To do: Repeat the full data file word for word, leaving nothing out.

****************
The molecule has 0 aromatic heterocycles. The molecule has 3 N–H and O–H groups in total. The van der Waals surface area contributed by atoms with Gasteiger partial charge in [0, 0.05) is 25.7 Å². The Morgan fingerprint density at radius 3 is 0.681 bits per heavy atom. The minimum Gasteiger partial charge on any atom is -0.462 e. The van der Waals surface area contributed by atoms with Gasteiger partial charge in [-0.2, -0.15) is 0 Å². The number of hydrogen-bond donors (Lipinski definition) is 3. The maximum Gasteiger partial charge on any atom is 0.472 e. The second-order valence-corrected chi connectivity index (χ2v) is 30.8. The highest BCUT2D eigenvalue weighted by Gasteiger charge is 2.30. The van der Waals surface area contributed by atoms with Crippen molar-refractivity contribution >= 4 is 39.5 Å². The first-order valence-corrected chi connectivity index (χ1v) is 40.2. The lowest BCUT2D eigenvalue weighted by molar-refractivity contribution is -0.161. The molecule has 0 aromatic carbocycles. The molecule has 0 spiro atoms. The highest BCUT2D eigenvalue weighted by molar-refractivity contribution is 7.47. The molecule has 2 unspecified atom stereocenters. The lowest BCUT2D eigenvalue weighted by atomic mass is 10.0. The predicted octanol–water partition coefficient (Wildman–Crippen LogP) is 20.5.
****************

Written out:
The molecule has 0 aromatic heterocycles. The molecule has 3 N–H and O–H groups in total. The van der Waals surface area contributed by atoms with Gasteiger partial charge in [0, 0.05) is 25.7 Å². The Morgan fingerprint density at radius 3 is 0.681 bits per heavy atom. The minimum Gasteiger partial charge on any atom is -0.462 e. The van der Waals surface area contributed by atoms with Gasteiger partial charge in [-0.2, -0.15) is 0 Å². The number of hydrogen-bond donors (Lipinski definition) is 3. The maximum Gasteiger partial charge on any atom is 0.472 e. The second-order valence-corrected chi connectivity index (χ2v) is 30.8. The highest BCUT2D eigenvalue weighted by Gasteiger charge is 2.30. The van der Waals surface area contributed by atoms with Crippen molar-refractivity contribution >= 4 is 39.5 Å². The first-order valence-corrected chi connectivity index (χ1v) is 40.2. The lowest BCUT2D eigenvalue weighted by molar-refractivity contribution is -0.161. The molecule has 0 aromatic carbocycles. The molecule has 0 spiro atoms. The highest BCUT2D eigenvalue weighted by molar-refractivity contribution is 7.47. The molecule has 2 unspecified atom stereocenters. The lowest BCUT2D eigenvalue weighted by atomic mass is 10.0. The predicted octanol–water partition coefficient (Wildman–Crippen LogP) is 20.5.